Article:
The implementation of breach detection systems (BDS) solutions can be a complex process, with multiple factors affecting the overall cost of deployment, maintenance, and upkeep. These should be considered over the course of the useful life of the solution, and include:
- Acquisition costs for BDS devices and central management system
- Fees paid to the vendor for annual maintenance, support and signature updates
- Labor costs for installation, maintenance and upkeep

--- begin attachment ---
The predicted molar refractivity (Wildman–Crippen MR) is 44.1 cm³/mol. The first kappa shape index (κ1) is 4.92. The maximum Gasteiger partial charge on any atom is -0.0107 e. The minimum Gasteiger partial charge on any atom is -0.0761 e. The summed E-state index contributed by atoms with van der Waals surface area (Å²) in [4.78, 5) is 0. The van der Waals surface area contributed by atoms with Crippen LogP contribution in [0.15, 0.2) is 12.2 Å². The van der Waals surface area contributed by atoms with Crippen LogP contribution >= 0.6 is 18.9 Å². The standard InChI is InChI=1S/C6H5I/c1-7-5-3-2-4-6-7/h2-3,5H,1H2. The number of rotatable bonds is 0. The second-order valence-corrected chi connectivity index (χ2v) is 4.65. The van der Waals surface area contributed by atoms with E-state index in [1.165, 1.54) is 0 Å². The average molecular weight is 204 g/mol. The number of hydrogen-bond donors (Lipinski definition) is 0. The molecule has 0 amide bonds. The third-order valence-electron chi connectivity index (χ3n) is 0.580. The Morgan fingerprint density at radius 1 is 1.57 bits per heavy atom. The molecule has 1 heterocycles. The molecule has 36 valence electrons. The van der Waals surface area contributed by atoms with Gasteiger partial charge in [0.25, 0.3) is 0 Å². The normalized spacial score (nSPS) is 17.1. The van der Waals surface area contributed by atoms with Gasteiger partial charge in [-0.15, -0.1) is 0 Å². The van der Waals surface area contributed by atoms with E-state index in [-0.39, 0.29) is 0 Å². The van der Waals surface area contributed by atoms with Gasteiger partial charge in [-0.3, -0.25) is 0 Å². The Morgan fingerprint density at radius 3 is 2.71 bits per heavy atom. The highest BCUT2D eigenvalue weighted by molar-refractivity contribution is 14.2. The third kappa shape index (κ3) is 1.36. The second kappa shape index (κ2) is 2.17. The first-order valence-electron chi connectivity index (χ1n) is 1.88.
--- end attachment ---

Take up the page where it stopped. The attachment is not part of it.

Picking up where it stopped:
No two network security products deliver the same security effectiveness or throughput, making precise comparisons extremely difficult. In order to capture the relative value of devices on the market and facilitate such comparisons, NSS Labs has developed a unique metric to enable value-based comparisons: TCO per protected megabit per second (see Figure 1). By using total cost of ownership (TCO) instead of purchase price, it is possible to factor in management of the device via labor costs associated with product installation, maintenance, and upkeep. This metric is used extensively in the following sections to evaluate cost of security, throughput, and 3-year TCO. The benefit from this analysis is that, within a given performance range, it can provide some insight as to whether a product is priced above or below the majority of its competitors. A high price could indicate a premium based upon protection offered (in the case of passive devices like BDS, this refers to the detection rate), brand recognition, level of customer service, or a price penalty for an underperforming product. Security Effectiveness = Detection Rate x Stability & Reliability TCO per Protected Megabit per Second = TCO/(Security Effectiveness * NSS-Tested Throughput For the purpose of this analysis, NSS developed an enterprise use case with one (1) central management system and four (4) devices deployed across multiple remote locations. Since configuration is performed via central management, the device cost reflects only initial setup and upkeep per device. As part of the initial BDS test setup, devices are configured/tuned as deemed necessary by the vendor. Every effort is made to deploy policies that ensure the optimal combination of security effectiveness and performance, as would be the aim of a typical customer deploying the device in a live network environment. This provides readers with the most useful information on key BDS security effectiveness and performance capabilities, based on their expected usage. This report is part of a series of Comparative Analysis Reports (CAR) on security, performance, total cost of ownership (TCO) and Security Value Map (SVM). In addition, a SVM Toolkit is available to NSS clients that allows for the incorporation of organization-specific costs and requirements to create a completely customized SVM.